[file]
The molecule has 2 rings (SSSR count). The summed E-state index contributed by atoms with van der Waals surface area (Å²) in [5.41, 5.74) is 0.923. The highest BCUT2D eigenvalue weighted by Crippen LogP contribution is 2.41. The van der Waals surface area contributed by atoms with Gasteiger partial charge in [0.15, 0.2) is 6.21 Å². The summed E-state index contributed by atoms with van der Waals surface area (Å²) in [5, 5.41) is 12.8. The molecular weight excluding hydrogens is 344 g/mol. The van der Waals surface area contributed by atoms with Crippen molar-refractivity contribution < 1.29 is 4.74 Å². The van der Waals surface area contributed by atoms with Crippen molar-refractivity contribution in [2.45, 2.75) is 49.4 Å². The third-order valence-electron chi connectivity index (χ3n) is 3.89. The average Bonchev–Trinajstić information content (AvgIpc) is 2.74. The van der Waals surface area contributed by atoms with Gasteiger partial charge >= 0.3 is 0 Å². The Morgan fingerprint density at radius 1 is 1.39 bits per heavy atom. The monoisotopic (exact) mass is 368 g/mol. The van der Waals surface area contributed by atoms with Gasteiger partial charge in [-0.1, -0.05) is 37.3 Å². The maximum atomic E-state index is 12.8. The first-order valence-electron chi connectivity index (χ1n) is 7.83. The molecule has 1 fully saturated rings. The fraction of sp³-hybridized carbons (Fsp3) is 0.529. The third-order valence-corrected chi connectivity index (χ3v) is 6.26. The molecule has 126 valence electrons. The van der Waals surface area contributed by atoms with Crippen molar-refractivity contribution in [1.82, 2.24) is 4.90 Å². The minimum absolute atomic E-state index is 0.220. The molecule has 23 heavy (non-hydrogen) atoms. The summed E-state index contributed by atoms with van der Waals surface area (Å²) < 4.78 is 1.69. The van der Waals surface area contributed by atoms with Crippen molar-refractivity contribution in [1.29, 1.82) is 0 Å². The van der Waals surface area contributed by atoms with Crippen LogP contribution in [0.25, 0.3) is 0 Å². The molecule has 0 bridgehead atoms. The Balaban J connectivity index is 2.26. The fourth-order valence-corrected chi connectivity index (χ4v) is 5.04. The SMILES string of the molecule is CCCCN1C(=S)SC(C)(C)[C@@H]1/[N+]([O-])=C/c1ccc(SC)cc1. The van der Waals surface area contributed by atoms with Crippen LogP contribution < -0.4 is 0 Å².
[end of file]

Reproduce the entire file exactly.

The molecule has 2 rings (SSSR count). The summed E-state index contributed by atoms with van der Waals surface area (Å²) in [5.41, 5.74) is 0.923. The highest BCUT2D eigenvalue weighted by Crippen LogP contribution is 2.41. The van der Waals surface area contributed by atoms with Gasteiger partial charge in [0.15, 0.2) is 6.21 Å². The summed E-state index contributed by atoms with van der Waals surface area (Å²) in [5, 5.41) is 12.8. The molecular weight excluding hydrogens is 344 g/mol. The van der Waals surface area contributed by atoms with Crippen molar-refractivity contribution < 1.29 is 4.74 Å². The van der Waals surface area contributed by atoms with Crippen molar-refractivity contribution in [2.45, 2.75) is 49.4 Å². The third-order valence-electron chi connectivity index (χ3n) is 3.89. The average Bonchev–Trinajstić information content (AvgIpc) is 2.74. The van der Waals surface area contributed by atoms with Gasteiger partial charge >= 0.3 is 0 Å². The Morgan fingerprint density at radius 1 is 1.39 bits per heavy atom. The monoisotopic (exact) mass is 368 g/mol. The van der Waals surface area contributed by atoms with Gasteiger partial charge in [-0.1, -0.05) is 37.3 Å². The maximum atomic E-state index is 12.8. The first-order valence-electron chi connectivity index (χ1n) is 7.83. The molecule has 1 fully saturated rings. The fraction of sp³-hybridized carbons (Fsp3) is 0.529. The third-order valence-corrected chi connectivity index (χ3v) is 6.26. The molecule has 126 valence electrons. The van der Waals surface area contributed by atoms with Crippen molar-refractivity contribution in [1.82, 2.24) is 4.90 Å². The minimum absolute atomic E-state index is 0.220. The molecule has 23 heavy (non-hydrogen) atoms. The summed E-state index contributed by atoms with van der Waals surface area (Å²) < 4.78 is 1.69. The van der Waals surface area contributed by atoms with Crippen molar-refractivity contribution in [1.29, 1.82) is 0 Å². The van der Waals surface area contributed by atoms with Crippen LogP contribution in [0.25, 0.3) is 0 Å². The molecule has 0 bridgehead atoms. The Balaban J connectivity index is 2.26. The fourth-order valence-corrected chi connectivity index (χ4v) is 5.04. The SMILES string of the molecule is CCCCN1C(=S)SC(C)(C)[C@@H]1/[N+]([O-])=C/c1ccc(SC)cc1. The van der Waals surface area contributed by atoms with Crippen LogP contribution < -0.4 is 0 Å².